Common Name: Showy fly honeysuckle, Bell’s honeysuckle
Scientific name: Lonicera x bella
Identification: Showy fly honeysuckle is a hybrid between Morrow’s honeysuckle (L. morrowii) and Tatarian honeysuckle (L. tatarica) and shares characteristics of both species. Its appearance can also vary between individuals. It is a multi-stemmed perennial shrub that grows up to 12’ tall and equally as wide. The branches are arching, giving the shrub a rounded appearance and have light brown bark, which is often shaggy and peeling on older plants. New stems are sparsely hairy. The mature stems of invasive bush honeysuckles have hollow centers (no pith). The leaves are similar to those of Morrow’s honeysuckle and are opposite, bright green and hairless on the top surface, and are pale green and sparsely hairy on the bottom. The leaves are 1 – 2½” long and ½ – 1¼” wide and are oblong in shape with a wide, sharp tip and smooth edges. Pink or occasionally white tubular flowers up to 1” in length grow in pairs at the leaf axils in spring. Flowers turn yellow soon after blooming. Fruit are about ¼” diameter globes that grow in pairs at the leaf axils, which ripen in mid-summer and persist on the plant into the fall. The fruits are usually red, but can be orange or yellow. (Dirr 1998, Hilty 2017)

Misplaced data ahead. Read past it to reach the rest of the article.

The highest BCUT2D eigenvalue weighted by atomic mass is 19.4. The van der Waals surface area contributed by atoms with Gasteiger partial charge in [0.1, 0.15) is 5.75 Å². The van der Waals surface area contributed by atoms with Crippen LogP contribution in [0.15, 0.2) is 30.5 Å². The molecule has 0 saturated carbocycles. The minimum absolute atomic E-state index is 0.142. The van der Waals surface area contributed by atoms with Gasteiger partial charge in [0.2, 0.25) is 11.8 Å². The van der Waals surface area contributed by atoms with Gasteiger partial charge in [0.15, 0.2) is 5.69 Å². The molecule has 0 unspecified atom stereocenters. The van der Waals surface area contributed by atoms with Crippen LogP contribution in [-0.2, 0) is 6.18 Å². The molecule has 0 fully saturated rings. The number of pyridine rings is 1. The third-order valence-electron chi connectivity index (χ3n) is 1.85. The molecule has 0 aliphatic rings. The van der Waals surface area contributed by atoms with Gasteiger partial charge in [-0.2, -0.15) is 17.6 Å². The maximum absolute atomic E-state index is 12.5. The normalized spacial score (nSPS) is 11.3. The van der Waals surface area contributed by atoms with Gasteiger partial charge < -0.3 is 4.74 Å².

Look-alikes: Differentiating the hybrid from either of its parent species is extremely challenging and may not be possible with a high degree of accuracy without genetic testing (Munger 2005). The leaf undersides are generally less densely hairy than those of Morrow’s honeysuckle, while the leaf undersides of Tatarian honeysuckle are hairless. There are some shrubs in the Lonicera genus that are native to the Great Lakes Basin, but most are much smaller plants that showy fly honeysuckle. The most reliable way to differentiate showy fly honeysuckle from natives is to observe the pith (inner wood) on older growth. Showy fly honeysuckle is hollow (pith is absent), while the all native species (L. canadensis, L. oblongifolia, L. villosa, L. involucrata, Diervilla lonicera) have solid, white pith (Sarver et al. 2008).
Showy fly honeysuckle is reported throughout the Great Lakes Basin, with the highest density of reports coming from northern Wisconsin and Michigan’s Upper Peninsula. Reporting is likely complicated by the difficulty of differentiating this hybrid from its parent species. It can be assumed that showy fly honeysuckle will occur to some degree where the invasive ranges of its parent species overlap in the Midwest, Northeastern and Mid-Atlantic U.S.